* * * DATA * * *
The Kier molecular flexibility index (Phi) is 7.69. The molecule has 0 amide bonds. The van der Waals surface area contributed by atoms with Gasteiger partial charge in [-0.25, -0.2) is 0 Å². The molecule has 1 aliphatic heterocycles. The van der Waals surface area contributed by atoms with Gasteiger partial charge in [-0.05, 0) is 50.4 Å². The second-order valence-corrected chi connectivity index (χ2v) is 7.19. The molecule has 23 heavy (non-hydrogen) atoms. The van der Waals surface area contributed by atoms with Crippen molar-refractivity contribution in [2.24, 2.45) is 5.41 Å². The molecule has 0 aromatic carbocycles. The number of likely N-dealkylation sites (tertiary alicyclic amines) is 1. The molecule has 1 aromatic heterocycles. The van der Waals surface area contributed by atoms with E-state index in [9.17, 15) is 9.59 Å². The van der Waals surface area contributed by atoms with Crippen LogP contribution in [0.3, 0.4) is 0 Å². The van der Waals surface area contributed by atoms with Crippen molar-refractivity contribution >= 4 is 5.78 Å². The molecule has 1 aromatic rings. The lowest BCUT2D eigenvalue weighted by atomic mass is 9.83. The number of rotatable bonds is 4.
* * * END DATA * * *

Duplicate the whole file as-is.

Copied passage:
The Kier molecular flexibility index (Phi) is 7.69. The molecule has 0 amide bonds. The van der Waals surface area contributed by atoms with Gasteiger partial charge in [-0.25, -0.2) is 0 Å². The molecule has 1 aliphatic heterocycles. The van der Waals surface area contributed by atoms with Gasteiger partial charge in [-0.05, 0) is 50.4 Å². The second-order valence-corrected chi connectivity index (χ2v) is 7.19. The molecule has 23 heavy (non-hydrogen) atoms. The van der Waals surface area contributed by atoms with Crippen molar-refractivity contribution in [2.24, 2.45) is 5.41 Å². The molecule has 0 aromatic carbocycles. The number of likely N-dealkylation sites (tertiary alicyclic amines) is 1. The molecule has 1 aromatic heterocycles. The van der Waals surface area contributed by atoms with E-state index in [9.17, 15) is 9.59 Å². The van der Waals surface area contributed by atoms with Crippen LogP contribution in [0.3, 0.4) is 0 Å². The van der Waals surface area contributed by atoms with Crippen molar-refractivity contribution >= 4 is 5.78 Å². The molecule has 1 aromatic rings. The lowest BCUT2D eigenvalue weighted by atomic mass is 9.83. The number of rotatable bonds is 4.